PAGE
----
What just happened?

In this example, we saw that we can change the color that WebGL uses to clear the canvas element by calling the clearColor function. Correspondingly, we used getParameter(gl.COLOR_CLEAR_VALUE) to obtain the current value of the canvas clear color.

Throughout this book, we will encounter similar constructs where specific functions establish attributes of the WebGL context while the getParameter function retrieves the current values for such attributes whenever the respective argument (in our example, COLOR_CLEAR_VALUE) is used.

Using the Context to Access the WebGL API

It is essential to note that all of the WebGL functions are accessed through the WebGL context. In our examples, the context is being held by the gl variable. Therefore, any call to the WebGL API will be performed using this variable.


Loading a 3D Scene

So far, we have seen how to set up a canvas element and how to obtain a WebGL context; the next step is to discuss objects, lights, and cameras. But why wait to see what WebGL can do? In this section, we will take a quick peek at a simplified version of the final WebGL application that we'll be building in this book.

Virtual Car Showroom

Through this book, we will develop a virtual car showroom application using WebGL. At this point, we will load one simple scene into the canvas element. This scene will contain a car, some lights, and a camera.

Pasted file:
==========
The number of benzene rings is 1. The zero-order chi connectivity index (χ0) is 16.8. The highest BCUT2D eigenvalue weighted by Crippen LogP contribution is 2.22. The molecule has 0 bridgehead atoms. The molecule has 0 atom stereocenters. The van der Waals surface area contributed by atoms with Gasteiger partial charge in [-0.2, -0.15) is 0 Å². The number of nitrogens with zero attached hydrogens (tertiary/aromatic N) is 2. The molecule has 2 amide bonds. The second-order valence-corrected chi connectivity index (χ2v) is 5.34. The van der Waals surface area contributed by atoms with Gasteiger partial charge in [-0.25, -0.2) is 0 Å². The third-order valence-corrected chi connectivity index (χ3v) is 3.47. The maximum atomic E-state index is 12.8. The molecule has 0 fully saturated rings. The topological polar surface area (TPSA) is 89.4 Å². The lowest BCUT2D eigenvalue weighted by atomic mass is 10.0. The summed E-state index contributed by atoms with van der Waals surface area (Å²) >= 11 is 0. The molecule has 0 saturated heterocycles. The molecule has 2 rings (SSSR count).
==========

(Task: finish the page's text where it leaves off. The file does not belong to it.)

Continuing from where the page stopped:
Time for Action: Visualizing a 3D Showroom

Once you finish reading this book, you will be able to create compelling 3D scenes such as the one we are going to play with next. This scene showcases one of the cars from this book's virtual car showroom:

  1. Open the ch01_04_showroom.html file in your browser.
  1. You will see a WebGL scene with a car in it, as shown in the following screenshot. In the following chapters, we will cover geometry rendering and will see how to load and render various 3D models:
  1. Use the sliders to interactively update the four light sources that have been defined for this scene. Each light source has two elements: diffuse and specular elements. We have Chapter 3, Lights, dedicated entirely to lights in a 3D scene.
  2. Click and drag on canvas to rotate the car and visualize it from different perspectives. You can zoom by pressing the Alt key while dragging the mouse on the canvas. You can also use the arrow keys to rotate the camera around the car. Make sure that canvas is in focus by clicking on it before using the arrow keys. In Chapter 4, Cameras, we will discuss how to create and operate our own custom cameras in WebGL.
  3. Use the color selector widget to change the color of the car. The use of colors in the scene will be discussed in detail later in this book.

What just happened?

We have loaded a simple scene in a browser using WebGL. This scene consists of the following:

  • A canvas element through which we see the scene.
  • A series of polygonal meshes (objects) that constitute the car: roof, windows, headlights, fenders, doors, wheels, spoiler, bumpers, and so on.
  • Light sources, otherwise everything would appear black.